Song of the Month: February 2018

By Eóin Donnelly

As they tend to do, my New Year’s Resolution of writing as often as I possibly can took a major backslide in February. In my defence I had a lot on my plate, with a trip to see Kendrick Lamar perform in Amsterdam- not to mention an experiment with psilocybin mushrooms that still has my brain tailspinning only half-inside the enclosure we call reality- and preparation for a DJ set for a work event made much more intense and sleep-depriving due to the indignant misfortune of having to rebuild my entire iTunes library from scratch after my external harddrive defecated all over itself. With the bar in a separate room to where I was laying down the vibes, in the League of Pointless Endeavours I’d have to place it somewhere between the Iraq War and Eminem’s totally unpalatable latest album Revival. I wish Marc Webb was there to direct an Expectations v Reality scene. I imagine the Reality half would’ve ended up looking a lot like the caravan episode from The Inbetweeners, except instead of tossing my shoes around the few children present were requesting I play ‘Despacito’ while everyone else queued for a much-needed drink.

It’s a good thing my will is unbreakable, as it has certainly been out to the test in recent weeks. Alas, here I am ready to deliver another edition of Song of the Month. Last month, the inaugural feature was won by a TDE artist via SiR’s languid slow jam ‘D’Evils’, and at risk of becoming typecast this month is no different… well, sort of. As the defining cultural moment of 2018 so far, it can only be a song from Kendrick Lamar’s Black Panther soundtrack. In my review of the soundtrack, I bestowed ‘X’ with the honour of being my favourite song on the entire album. On ‘X’, Kendrick’s hook asks if we’re “on ten yet”. In my review, I never even mentioned Zacari and South African artist Babes Wodumo’s ‘Redemption’, my Song of the Month for February 2018, but it is clearly on level eleven joy at least and it doesn’t have to say so. It’s funny how perceptions can change, but the Black Panther soundtrack was never meant to be enjoyed in a vacuum, with the film it accompanies being a rare example of justifying the hype as well as being powerful enough to alter how I experience Kendrick’s Black Panther soundtrack album.

Like many, I was enraptured by the movie’s gorgeous Afrofuturist cinematography, emotionally invested in the tension in character dynamics between the stoic protagonist T’Challa & the vengeful anti-hero Erik Killmonger that bore striking similarities to Martin Luther King & Malcolm X, and sparked into deep thought by a script that had both thematic familiarity and contemporary relevance. With nostalgic feelings of love for my favourite childhood movie The Lion King present throughout the film, a new curiosity in authentic African culture was sparked in me, and I have spent the last few weeks broadening my knowledge and appreciation for music across the African diaspora.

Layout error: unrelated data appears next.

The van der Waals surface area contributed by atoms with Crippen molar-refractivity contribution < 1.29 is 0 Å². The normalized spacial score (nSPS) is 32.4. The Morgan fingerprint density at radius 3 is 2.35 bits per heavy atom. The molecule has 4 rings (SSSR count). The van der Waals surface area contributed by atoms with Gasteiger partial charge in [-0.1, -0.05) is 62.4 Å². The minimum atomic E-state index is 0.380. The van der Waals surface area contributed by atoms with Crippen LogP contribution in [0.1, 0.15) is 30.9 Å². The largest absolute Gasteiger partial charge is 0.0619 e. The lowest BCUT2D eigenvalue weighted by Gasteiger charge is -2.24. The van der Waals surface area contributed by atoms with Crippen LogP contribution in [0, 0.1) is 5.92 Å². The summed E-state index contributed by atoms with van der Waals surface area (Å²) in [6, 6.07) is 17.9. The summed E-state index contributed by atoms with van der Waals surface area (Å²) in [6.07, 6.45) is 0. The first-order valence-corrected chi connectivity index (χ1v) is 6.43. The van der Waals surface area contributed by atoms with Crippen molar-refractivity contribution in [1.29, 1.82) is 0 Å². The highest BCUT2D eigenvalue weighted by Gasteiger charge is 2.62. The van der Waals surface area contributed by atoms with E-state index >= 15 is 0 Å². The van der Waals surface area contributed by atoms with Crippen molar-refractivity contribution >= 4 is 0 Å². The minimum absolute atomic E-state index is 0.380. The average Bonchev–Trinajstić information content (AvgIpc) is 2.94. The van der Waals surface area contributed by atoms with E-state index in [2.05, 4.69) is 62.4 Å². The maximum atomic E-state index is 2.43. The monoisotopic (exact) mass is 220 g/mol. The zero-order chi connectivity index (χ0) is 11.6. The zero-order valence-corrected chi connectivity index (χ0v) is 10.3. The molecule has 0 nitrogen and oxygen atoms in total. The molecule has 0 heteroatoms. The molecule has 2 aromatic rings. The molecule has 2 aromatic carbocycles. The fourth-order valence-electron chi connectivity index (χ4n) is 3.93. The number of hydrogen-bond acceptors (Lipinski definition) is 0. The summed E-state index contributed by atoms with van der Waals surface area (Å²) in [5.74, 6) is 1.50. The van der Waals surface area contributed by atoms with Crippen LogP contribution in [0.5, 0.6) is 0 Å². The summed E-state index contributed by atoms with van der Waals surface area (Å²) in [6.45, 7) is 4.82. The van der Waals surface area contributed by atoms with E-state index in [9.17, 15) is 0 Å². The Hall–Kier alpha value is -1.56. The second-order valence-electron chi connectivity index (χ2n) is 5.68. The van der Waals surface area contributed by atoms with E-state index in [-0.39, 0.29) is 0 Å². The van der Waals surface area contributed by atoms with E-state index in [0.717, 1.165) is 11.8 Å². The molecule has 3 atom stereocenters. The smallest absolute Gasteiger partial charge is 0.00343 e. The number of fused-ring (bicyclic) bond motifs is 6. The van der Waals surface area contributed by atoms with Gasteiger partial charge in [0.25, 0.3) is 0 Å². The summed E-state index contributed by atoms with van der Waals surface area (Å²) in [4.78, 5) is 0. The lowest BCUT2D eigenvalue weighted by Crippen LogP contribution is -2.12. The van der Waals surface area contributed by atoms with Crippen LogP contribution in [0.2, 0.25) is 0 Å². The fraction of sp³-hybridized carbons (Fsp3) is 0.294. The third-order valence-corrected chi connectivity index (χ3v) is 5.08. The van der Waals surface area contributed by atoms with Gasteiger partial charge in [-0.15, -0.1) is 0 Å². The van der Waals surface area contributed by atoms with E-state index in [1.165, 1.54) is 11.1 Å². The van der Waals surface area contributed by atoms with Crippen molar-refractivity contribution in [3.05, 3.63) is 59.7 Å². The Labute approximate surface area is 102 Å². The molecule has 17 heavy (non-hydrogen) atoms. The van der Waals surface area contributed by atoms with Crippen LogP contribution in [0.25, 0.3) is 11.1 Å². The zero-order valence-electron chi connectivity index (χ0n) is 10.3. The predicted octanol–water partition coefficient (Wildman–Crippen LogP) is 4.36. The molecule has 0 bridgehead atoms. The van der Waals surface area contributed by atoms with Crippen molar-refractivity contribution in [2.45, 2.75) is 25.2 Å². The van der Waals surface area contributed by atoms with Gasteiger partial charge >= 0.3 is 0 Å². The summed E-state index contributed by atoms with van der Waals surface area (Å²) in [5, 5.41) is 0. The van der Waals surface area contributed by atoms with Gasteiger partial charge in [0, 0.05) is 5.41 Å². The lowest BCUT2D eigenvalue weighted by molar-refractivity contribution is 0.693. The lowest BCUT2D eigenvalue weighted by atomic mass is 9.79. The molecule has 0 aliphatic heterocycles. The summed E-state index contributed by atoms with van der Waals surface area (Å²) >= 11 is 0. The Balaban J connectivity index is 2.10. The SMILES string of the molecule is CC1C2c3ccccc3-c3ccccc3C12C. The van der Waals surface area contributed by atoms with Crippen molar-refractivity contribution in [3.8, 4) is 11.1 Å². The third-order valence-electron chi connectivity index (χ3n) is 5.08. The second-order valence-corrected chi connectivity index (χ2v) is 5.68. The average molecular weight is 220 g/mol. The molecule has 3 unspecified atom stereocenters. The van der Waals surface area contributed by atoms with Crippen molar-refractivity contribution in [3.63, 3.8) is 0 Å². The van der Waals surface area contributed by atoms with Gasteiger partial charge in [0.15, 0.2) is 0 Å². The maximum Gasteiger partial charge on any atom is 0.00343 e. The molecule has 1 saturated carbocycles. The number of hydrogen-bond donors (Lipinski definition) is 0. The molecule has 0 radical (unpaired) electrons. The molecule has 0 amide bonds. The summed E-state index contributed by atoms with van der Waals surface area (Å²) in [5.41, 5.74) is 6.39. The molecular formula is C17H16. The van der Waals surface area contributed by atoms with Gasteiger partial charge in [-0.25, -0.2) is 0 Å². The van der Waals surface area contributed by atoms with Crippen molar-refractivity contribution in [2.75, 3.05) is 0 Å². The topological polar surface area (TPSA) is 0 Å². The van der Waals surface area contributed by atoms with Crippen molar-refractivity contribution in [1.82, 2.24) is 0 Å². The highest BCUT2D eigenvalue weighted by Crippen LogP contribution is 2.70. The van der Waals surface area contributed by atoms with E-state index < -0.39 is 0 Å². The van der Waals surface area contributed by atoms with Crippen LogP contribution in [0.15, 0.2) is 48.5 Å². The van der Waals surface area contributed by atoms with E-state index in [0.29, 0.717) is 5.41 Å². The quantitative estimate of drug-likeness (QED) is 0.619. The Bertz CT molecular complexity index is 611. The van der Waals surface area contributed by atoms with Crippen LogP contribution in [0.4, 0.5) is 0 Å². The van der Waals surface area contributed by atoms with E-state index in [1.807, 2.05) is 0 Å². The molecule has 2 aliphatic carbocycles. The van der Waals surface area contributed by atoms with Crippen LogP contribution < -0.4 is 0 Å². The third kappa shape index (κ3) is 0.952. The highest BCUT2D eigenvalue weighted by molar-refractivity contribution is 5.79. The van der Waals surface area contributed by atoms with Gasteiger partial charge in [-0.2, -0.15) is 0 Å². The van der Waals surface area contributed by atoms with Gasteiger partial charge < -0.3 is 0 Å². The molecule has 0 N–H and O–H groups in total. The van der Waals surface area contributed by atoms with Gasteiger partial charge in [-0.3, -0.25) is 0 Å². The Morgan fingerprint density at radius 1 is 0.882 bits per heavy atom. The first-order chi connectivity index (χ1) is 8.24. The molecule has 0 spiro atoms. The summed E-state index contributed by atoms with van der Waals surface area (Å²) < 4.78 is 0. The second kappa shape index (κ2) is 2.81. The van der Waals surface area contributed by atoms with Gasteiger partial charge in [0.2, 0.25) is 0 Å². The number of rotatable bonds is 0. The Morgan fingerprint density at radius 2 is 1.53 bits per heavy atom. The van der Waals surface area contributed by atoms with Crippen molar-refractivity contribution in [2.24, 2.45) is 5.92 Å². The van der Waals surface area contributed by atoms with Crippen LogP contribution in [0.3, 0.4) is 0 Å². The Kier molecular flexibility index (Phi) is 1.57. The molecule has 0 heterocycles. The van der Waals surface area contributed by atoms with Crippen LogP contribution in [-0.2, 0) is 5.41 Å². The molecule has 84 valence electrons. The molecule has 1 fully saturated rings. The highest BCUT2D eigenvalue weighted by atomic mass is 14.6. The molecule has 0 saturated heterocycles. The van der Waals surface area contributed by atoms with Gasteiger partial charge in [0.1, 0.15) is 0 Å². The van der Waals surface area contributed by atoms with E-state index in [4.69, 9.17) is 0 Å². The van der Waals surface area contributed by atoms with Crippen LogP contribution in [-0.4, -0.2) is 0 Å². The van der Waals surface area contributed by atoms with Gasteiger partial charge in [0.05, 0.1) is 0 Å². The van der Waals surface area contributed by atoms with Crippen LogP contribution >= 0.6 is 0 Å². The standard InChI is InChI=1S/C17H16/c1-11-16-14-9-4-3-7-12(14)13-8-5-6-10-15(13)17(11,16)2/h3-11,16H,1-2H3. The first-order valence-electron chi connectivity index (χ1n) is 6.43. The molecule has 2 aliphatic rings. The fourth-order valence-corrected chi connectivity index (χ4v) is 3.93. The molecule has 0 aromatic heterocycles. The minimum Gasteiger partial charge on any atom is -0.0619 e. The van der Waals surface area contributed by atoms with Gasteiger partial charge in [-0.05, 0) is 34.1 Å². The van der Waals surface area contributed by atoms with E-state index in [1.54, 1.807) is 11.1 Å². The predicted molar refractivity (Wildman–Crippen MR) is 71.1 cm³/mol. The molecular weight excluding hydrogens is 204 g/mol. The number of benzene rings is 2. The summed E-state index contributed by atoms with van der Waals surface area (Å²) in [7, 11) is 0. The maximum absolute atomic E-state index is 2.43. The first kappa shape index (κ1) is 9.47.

‘Redemption’ is not a popular pick as the standout track, but in terms of capturing the unique sense of unity through musical culture that Africa represents, there is no more fitting song to have you putting plans of sunny beaches to the side in favour of a less luxurious yet surely more spiritually fulfilling experience. The song feels more African than any other on the album. I have never been to Africa, but when I do go I’ll be playing ‘Redemption’. For best results, play alongside Toto’s ‘Africa’. Just a scintilla of Babes Wodumo’s euphoric gqom stylings was enough to make me dig into her entire discography, and while it may at first be strange to hear music so unambiguously jubilant from a rapper whose success is built on expressing the barriers to happiness, it’s a transition I’m all here for as long as Kendrick seems to be having so much fun making it.

Unadulterated joy is perhaps the most difficult emotion to convey in music, or in anything. How do you describe any feeling, lest the most fleeting of ones? All I know is that not even the most accomplished wordsmiths can communicate that feeling as well as melody and instrumentation can. All I know is that when Babes Wodumo’s elusive Zulu tongue commands everyone to say kikiritiki, I don’t know what it means nor do I care. All I know is that when Kendrick’s cameo esoterically instructs the listener to get higher and higher and higher again, I know that we gonna be alright. The dirty drums, the piano glistening with purity and Zacari’s achingly soothing vocal says everything ‘Redemption’ needs to, the specifics stop mattering and I can visualise so clearly and so colourfully the most basic yet most satisfying elation there can be: everybody of all creeds, colours and nations having a great time with me right in the middle of it all. Unless you prefer a bunch of maniacal, sweaty strangers elbowing you during a Skrillex set that is. Each to their own.